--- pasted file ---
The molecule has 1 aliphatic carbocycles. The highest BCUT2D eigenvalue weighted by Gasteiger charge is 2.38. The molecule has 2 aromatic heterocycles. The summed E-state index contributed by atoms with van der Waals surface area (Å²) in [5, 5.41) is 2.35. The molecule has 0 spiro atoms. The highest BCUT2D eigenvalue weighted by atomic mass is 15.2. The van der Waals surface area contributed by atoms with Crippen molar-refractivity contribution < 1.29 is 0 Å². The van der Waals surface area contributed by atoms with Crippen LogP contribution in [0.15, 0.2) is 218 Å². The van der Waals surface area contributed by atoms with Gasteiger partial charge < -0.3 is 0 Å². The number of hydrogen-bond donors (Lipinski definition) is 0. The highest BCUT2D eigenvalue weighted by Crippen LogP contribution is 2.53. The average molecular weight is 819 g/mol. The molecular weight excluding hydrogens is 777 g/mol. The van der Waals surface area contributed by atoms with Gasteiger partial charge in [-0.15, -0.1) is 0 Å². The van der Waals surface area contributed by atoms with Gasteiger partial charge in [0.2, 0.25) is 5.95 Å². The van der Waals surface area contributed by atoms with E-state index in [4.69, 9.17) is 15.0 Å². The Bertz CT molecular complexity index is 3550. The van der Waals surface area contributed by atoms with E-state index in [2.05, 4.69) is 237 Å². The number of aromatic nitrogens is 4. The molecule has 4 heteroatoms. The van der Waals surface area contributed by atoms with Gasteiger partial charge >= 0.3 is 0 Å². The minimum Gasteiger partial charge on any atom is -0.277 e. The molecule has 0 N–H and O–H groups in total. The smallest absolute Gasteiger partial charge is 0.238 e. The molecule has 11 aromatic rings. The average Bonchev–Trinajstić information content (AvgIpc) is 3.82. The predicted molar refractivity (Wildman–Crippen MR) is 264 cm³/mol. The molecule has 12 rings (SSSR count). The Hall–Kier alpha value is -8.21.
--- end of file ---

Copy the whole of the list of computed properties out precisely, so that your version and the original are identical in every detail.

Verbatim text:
The molecule has 1 aliphatic carbocycles. The highest BCUT2D eigenvalue weighted by Gasteiger charge is 2.38. The molecule has 2 aromatic heterocycles. The summed E-state index contributed by atoms with van der Waals surface area (Å²) in [5, 5.41) is 2.35. The molecule has 0 spiro atoms. The highest BCUT2D eigenvalue weighted by atomic mass is 15.2. The van der Waals surface area contributed by atoms with Crippen molar-refractivity contribution < 1.29 is 0 Å². The van der Waals surface area contributed by atoms with Crippen LogP contribution in [0.15, 0.2) is 218 Å². The van der Waals surface area contributed by atoms with Gasteiger partial charge < -0.3 is 0 Å². The number of hydrogen-bond donors (Lipinski definition) is 0. The highest BCUT2D eigenvalue weighted by Crippen LogP contribution is 2.53. The average molecular weight is 819 g/mol. The molecular weight excluding hydrogens is 777 g/mol. The van der Waals surface area contributed by atoms with Gasteiger partial charge in [-0.15, -0.1) is 0 Å². The van der Waals surface area contributed by atoms with Gasteiger partial charge in [0.2, 0.25) is 5.95 Å². The van der Waals surface area contributed by atoms with E-state index in [4.69, 9.17) is 15.0 Å². The Bertz CT molecular complexity index is 3550. The van der Waals surface area contributed by atoms with E-state index in [2.05, 4.69) is 237 Å². The number of aromatic nitrogens is 4. The molecule has 4 heteroatoms. The van der Waals surface area contributed by atoms with Gasteiger partial charge >= 0.3 is 0 Å². The minimum Gasteiger partial charge on any atom is -0.277 e. The molecule has 0 N–H and O–H groups in total. The smallest absolute Gasteiger partial charge is 0.238 e. The molecule has 11 aromatic rings. The average Bonchev–Trinajstić information content (AvgIpc) is 3.82. The predicted molar refractivity (Wildman–Crippen MR) is 264 cm³/mol. The molecule has 12 rings (SSSR count). The Hall–Kier alpha value is -8.21.